The Defense of Marriage Act (DOMA) was passed by Congress and signed into law by President Clinton in 1996. Among other provisions, it specifies that any reference to marriage in any federal statute, regulation or ruling shall mean only a legal union between one man and one woman, and that the word “spouse” in any federal context shall mean only a person of the opposite sex who is a husband or a wife.
Since that enactment, at least five states (Massachusetts, Iowa, Connecticut, New Hampshire and Vermont) and the District of Columbia have legalized same-sex marriage. Other states recognize same-sex marriages legalized in other jurisdictions. But because of DOMA, even legally married same-sex couples have not been recognized as married by the federal government.
President Obama and Attorney General Eric Holder recently announced that the federal government would no longer defend DOMA against constitutional challenge, and would join in seeking rulings that DOMA is in fact an unconstitutional denial of equal protection. Here are some of the practical implications of that decision which occur to me:
Federal estate tax law provides an unlimited deduction for property left by a decedent to his or her spouse. A pending case involves the survivor of a same-sex marriage who is suing for the same marital deduction for inherited property as the survivor of a traditional marriage would receive.
Federal income tax law allows married couples to file a joint income tax return which allows them to combine their income and have it taxed at (usually) lower rates than would be assessed if they were single. Same-sex couples should now be emboldened to assert their right to file jointly when it is to their financial advantage.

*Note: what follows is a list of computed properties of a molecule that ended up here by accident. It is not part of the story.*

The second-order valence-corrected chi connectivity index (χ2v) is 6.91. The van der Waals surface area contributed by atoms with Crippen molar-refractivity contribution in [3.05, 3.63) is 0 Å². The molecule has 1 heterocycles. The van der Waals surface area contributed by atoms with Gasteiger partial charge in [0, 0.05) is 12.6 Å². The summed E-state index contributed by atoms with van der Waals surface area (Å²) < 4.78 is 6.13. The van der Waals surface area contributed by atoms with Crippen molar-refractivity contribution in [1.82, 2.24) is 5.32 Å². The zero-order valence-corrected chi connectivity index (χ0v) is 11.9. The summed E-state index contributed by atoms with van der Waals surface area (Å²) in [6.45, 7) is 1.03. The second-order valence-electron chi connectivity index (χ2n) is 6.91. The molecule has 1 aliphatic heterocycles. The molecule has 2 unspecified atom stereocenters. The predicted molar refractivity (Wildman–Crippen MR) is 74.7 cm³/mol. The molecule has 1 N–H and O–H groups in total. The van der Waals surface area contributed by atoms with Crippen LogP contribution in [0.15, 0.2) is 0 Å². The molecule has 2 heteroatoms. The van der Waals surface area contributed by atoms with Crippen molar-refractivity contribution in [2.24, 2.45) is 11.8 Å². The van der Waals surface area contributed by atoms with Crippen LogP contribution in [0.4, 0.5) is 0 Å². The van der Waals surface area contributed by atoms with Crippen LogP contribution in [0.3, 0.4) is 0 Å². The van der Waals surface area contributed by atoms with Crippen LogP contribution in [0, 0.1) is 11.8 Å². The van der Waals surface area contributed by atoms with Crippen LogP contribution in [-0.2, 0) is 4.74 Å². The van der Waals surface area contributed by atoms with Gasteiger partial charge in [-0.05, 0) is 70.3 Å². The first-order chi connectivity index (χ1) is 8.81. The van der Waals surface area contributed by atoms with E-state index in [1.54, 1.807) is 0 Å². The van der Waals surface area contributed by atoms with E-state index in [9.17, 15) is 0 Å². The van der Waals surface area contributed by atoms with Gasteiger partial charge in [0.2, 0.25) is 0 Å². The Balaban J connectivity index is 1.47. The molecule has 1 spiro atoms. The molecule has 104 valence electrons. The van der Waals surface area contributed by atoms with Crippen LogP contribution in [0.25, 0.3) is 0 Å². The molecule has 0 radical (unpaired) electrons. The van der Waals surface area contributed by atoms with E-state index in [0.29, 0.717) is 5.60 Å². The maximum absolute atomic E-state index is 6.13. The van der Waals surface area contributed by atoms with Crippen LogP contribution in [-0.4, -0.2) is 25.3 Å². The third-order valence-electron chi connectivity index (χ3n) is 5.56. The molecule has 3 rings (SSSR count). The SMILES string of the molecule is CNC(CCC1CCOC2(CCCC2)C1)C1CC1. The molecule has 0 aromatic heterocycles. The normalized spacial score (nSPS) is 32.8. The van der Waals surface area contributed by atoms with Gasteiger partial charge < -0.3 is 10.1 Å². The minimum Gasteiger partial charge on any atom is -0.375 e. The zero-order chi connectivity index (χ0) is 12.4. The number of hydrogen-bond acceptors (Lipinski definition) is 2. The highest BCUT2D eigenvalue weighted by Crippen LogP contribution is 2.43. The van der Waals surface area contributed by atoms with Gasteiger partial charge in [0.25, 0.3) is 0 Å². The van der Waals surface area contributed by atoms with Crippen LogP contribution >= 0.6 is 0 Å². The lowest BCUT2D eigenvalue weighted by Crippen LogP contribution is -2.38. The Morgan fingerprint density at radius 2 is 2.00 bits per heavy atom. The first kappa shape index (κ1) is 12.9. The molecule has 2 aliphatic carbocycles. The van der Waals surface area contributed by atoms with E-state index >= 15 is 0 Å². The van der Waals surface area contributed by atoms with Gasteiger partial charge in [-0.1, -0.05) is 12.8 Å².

Federal tax laws governing corporations and partnerships often provide for different tax consequences for transactions between such entities and their owners, depending on whether or not such owners have sufficient control over the entities. In measuring control, the ownership interests of a spouse include those owned by the other spouse. The new federal policy could thus invite challenges that would reverse the tax outcomes in some cases. But as in the situation of married couples filing jointly, the continued existence of DOMA gives same-sex spouses a plausible justification to claim they are NOT married where that is to their advantage.
Most importantly, federal immigration laws recognize the non-citizen spouses of U.S. citizens as “immediate relatives” who can acquire legal permanent residence in the U.S. and a clear path to citizenship without any numerical quota. Failure to recognize same-sex marriages for this purpose has caused tremendous suffering among homosexual couples who have been without a means for legalizing the immigration status of a non-citizen partner. Now married same-sex couples can seek the same immigration benefits as would be available to opposite-sex couples, presumably with the legal support of the federal government.
The political implications of President Obama’s decision to join in the legal challenges to DOMA are less clear. But I suspect that those outraged by his decision were never going to support him anyway. On the other hand he has solidified his support among Gay and Lesbian voters and supporters of equal rights for homosexuals. For the majority of American voters, I doubt that this decision will be high on their list of concerns either way. So a net win for the President.